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RE: Two bash programming questions (fwd)

From: Bob Proulx
Subject: RE: Two bash programming questions (fwd)
Date: Sun, 10 Jun 2001 19:52:58 -0600

> $ rpm -qf `which echo`
> sh-utils-2.0-13

The 'which' command will always report external commands.  But the
shell has internal replacements for many external commands.  The
'echo' command is one of those that is typically an internal shell
command unless you force it otherwise.

  type echo
  echo is a shell builtin

However, in this case I believe the behavior will be the same for both
of them.

> Is it correct behaviour for "echo" that
>   echo -en "\\\b"
> prints out "\b" instead of a "\" which is erased by the subsequent
> backspace immediately?

Try this.

  echo echo -en "\\\b"

This prints "echo -en \\b".  Which shows the shell is interpreting the
quoted string.  And the command will, of course, interpret the string
too.  Which means you really need two sets of quotes for characters
that are special to both the shell and to the command, such as the \

Try this for what you want.

  echo -en "\\\\\b"

> Split it:
>   echo -en "\\" ; echo -en "\b"

As to why splitting this into two commands works it is because the
backslashes fall off of the end of the string.  An undefined
behavior.  In this case the choice was to print a literal backslash
instead of using it to quote something.

  $ echo echo -en "\\"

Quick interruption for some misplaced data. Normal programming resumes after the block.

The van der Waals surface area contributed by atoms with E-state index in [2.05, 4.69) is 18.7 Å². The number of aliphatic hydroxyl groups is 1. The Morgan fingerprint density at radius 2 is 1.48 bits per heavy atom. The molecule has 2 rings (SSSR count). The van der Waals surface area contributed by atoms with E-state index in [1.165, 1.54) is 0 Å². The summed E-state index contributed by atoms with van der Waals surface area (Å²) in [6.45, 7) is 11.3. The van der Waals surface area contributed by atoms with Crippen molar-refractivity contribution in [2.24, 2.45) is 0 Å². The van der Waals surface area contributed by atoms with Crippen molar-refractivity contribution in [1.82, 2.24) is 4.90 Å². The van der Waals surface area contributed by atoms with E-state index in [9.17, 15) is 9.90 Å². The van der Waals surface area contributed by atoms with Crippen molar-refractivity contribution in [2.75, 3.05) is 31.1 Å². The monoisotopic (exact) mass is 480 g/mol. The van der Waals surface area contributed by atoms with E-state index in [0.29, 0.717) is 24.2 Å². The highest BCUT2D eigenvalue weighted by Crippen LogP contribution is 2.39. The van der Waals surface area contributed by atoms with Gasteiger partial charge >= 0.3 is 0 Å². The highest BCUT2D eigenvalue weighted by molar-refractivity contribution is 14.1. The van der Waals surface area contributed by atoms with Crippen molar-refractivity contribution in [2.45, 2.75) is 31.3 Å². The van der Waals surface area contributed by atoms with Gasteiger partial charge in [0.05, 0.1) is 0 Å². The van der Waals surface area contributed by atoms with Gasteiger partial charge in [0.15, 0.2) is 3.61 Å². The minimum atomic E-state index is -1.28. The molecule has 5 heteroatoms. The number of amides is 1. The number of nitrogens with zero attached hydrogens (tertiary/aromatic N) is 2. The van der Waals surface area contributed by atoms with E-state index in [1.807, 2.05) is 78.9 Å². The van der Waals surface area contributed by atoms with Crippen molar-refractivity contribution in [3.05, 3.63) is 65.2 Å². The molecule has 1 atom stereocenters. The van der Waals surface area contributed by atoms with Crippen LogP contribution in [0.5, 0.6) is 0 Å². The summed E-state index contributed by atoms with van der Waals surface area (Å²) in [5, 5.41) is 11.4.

echo -en \

What would your program print if it only saw a single \ and nothing
following it?  The authors chose to print a literal backslash
character.  But as soon as you add more characters to the end it is no
longer a single \ and is now seen as quoting the characters after it.

  $ echo echo -en "\\\b"
  echo -en \\b

Note that 'echo' is a troublesome command to use portably when trying
to avoid the newline or when trying to use metacharacters.  Some
shells require -e to turn on metacharacters and some will print the -e
itself.  Some shells want -n to avoid the newline and some want "\c"
at the end of the string.  This is inconvenient to program around in

For portable scripts I recommend that you avoid 'echo' when doing
either metacharacters or avoiding newline printing and use the POSIX
defined 'printf' command instead.  It is also built into most shells
and so the performance will be equivalent to echo.  But the interface
definition is portable to all POSIX systems.  And it is always
available in sh-utils as well so even if a shell did not provide it as
a built in it is available externally.  [I still use the traditonal
echo for everything else but metacharacters and newline avoidance.  It
is the traditional method of printing in shell scripts.]

Using printf your example would be:

  printf "\\\\\b"


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